The power of touch
From China: hope and lessons for COVID-19 control
Azman, AS; Luquero, FJ
Learning from a massive epidemic: measles in DRC.
Ducomble, T; Gignoux, E
Implementation of community and facility-based HIV self-testing under routine conditions in southern Eswatini
Pasipamire, L; Nesbitt, R; Dube, L; Mabena, E; Nzima, M; Dlamini, M; Rugongo, N; Maphalala, N; Obulutsa, TA; Ciglenecki, I; Kerschberger, B
WHO recommends HIV self-testing (HIVST) as an additional approach to HIV testing services. The study describes the strategies used during phase-in of HIVST under routine conditions in Eswatini (formerly Swaziland).
Between May 2017 and January 2018, assisted and unassisted oral HIVST was offered at HIV testing services (HTS) sites to people aged ≥ 16 years. Additional support tools were available, including a telephone hotline answered 24/7, HIVST demonstration videos and printed educational information about HIV prevention and care services. Demographic characteristics of HIVST users were described and compared with standard blood-based HTS in the community. HIVST results were monitored with follow-up phone calls and the hotline.
During the 9-month period, 1895 people accessed HIVST and 2415 HIVST kits were distributed. More people accessed HIVST kits in the community (n = 1365, 72.0%) than at health facilities (n = 530, 28.0%). The proportion of males and median age among those accessing HIVST and standard HTS in the community were similar (49.3%, 29 years HIVST vs. 48.7%, 27 years standard HTS). In total, 34 (3.9%) reactive results were reported from 938 people with known HIVST results; 32.4% were males, and median age was 30 years (interquartile range 25-36). Twenty-one (62%) patients were known to have received confirmatory blood-based HTS; of these, 20 (95%) had concordant reactive results and 19 (95%) were linked to HIV care at a clinic.
Integration of HIVST into existing HIV facility- and community-based testing strategies in Eswatini was found to be feasible, and HIVST has been adopted by national testing bodies in Eswatini.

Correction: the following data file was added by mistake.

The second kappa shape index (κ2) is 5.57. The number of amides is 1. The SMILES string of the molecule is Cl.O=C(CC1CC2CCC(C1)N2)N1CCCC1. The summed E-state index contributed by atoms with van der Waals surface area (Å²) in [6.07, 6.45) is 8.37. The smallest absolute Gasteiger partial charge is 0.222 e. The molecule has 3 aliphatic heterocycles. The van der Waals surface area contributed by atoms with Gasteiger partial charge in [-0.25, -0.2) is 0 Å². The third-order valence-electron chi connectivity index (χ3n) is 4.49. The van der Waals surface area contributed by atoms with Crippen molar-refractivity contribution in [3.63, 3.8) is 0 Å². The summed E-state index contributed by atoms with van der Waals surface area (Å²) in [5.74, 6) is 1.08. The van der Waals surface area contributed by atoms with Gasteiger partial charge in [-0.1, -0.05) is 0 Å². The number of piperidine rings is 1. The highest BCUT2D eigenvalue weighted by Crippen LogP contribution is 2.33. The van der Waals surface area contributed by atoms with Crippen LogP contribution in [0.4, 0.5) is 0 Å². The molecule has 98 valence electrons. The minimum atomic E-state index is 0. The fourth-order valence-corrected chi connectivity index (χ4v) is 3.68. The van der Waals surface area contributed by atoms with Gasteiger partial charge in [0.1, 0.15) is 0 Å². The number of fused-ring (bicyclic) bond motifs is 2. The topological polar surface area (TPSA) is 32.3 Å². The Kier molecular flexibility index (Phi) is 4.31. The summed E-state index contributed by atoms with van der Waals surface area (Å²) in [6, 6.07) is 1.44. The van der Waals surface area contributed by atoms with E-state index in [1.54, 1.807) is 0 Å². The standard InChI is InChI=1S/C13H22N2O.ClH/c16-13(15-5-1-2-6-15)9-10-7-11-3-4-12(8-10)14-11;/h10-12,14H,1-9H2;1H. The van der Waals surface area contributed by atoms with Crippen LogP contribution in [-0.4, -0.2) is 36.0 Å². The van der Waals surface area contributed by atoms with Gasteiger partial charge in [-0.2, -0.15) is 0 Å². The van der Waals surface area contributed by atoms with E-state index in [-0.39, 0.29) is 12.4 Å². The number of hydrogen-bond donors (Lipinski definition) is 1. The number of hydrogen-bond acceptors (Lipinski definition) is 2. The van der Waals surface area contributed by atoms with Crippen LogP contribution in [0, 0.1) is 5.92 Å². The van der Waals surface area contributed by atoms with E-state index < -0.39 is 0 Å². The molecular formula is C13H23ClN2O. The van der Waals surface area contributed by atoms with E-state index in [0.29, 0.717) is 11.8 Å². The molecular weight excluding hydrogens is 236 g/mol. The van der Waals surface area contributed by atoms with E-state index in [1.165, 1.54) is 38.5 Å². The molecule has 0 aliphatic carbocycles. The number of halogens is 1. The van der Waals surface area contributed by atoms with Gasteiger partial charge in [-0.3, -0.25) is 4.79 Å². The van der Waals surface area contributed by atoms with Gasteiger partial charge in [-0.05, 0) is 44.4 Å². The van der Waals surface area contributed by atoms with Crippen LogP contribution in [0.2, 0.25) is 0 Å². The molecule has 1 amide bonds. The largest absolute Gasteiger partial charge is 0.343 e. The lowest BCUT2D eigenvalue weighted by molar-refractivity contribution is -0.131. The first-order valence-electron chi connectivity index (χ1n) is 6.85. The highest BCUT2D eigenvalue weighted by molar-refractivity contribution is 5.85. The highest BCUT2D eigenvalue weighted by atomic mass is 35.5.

Europe's migrant containment policies threaten the response to COVID-19
Hargreaves, S; Kumar, BN; McKee, M; Jones, L; Veizis, A
Drug-associated adverse events in the treatment of multidrug-resistant tuberculosis: an individual patient data meta-analysis
Lan, Z; Ahmad, N; Baghaei, P; Barkane, L; Benedetti, A; Brode, SK; Brust, JCM; Campbell, JR; Chang, VWL; Falzon, D; Guglielmetti, L; Isaakidis, P; Kempker, RR; Kipiani, M; Kuksa, L; Lange, C; Laniado-Laborín, R; Nahid, P; Rodrigues, D; Singla, R; Udwadia, ZF; Menzies, D
Treatment of multidrug-resistant tuberculosis requires long-term therapy with a combination of multiple second-line drugs. These drugs are associated with numerous adverse events that can cause severe morbidity, such as deafness, and in some instances can lead to death. Our aim was to estimate the absolute and relative frequency of adverse events associated with different tuberculosis drugs to provide useful information for clinicians and tuberculosis programmes in selecting optimal treatment regimens.
We did a meta-analysis using individual-level patient data that were obtained from studies that reported adverse events that resulted in permanent discontinuation of anti-tuberculosis medications. We used a database created for our previous meta-analysis of multidrug-resistant tuberculosis treatment and outcomes, for which we did a systematic review of literature published between Jan 1, 2009, and Aug 31, 2015 (updated April 15, 2016), and requested individual patient-level information from authors. We also considered for this analysis studies contributing patient-level data in response to a public call made by WHO in 2018. Meta-analysis for proportions and arm-based network meta-analysis were done to estimate the incidence of adverse events for each tuberculosis drug.
58 studies were identified, including 50 studies from the updated individual patient data meta-analysis for multidrug-resistant tuberculosis treatment. 35 of these studies, with 9178 patients, were included in our analysis. Using meta-analysis of proportions, drugs with low risks of adverse event occurrence leading to permanent discontinuation included levofloxacin (1·3% [95% CI 0·3-5·0]), moxifloxacin (2·9% [1·6-5·0]), bedaquiline (1·7% [0·7-4·2]), and clofazimine (1·6% [0·5-5·3]). Relatively high incidence of adverse events leading to permanent discontinuation was seen with three second-line injectable drugs (amikacin: 10·2% [6·3-16·0]; kanamycin: 7·5% [4·6-11·9]; capreomycin: 8·2% [6·3-10·7]), aminosalicylic acid (11·6% [7·1-18·3]), and linezolid (14·1% [9·9-19·6]). Risk of bias in selection of studies was judged to be low because there were no important differences between included and excluded studies. Variability between studies was significant for most outcomes analysed.
Fluoroquinolones, clofazimine, and bedaquiline had the lowest incidence of adverse events leading to permanent drug discontinuation, whereas second-line injectable drugs, aminosalicylic acid, and linezolid had the highest incidence. These results suggest that close monitoring of adverse events is important for patients being treated for multidrug-resistant tuberculosis. Our results also underscore the urgent need for safer and better-tolerated drugs to reduce morbidity from treatment itself for patients with multidrug-resistant tuberculosis.
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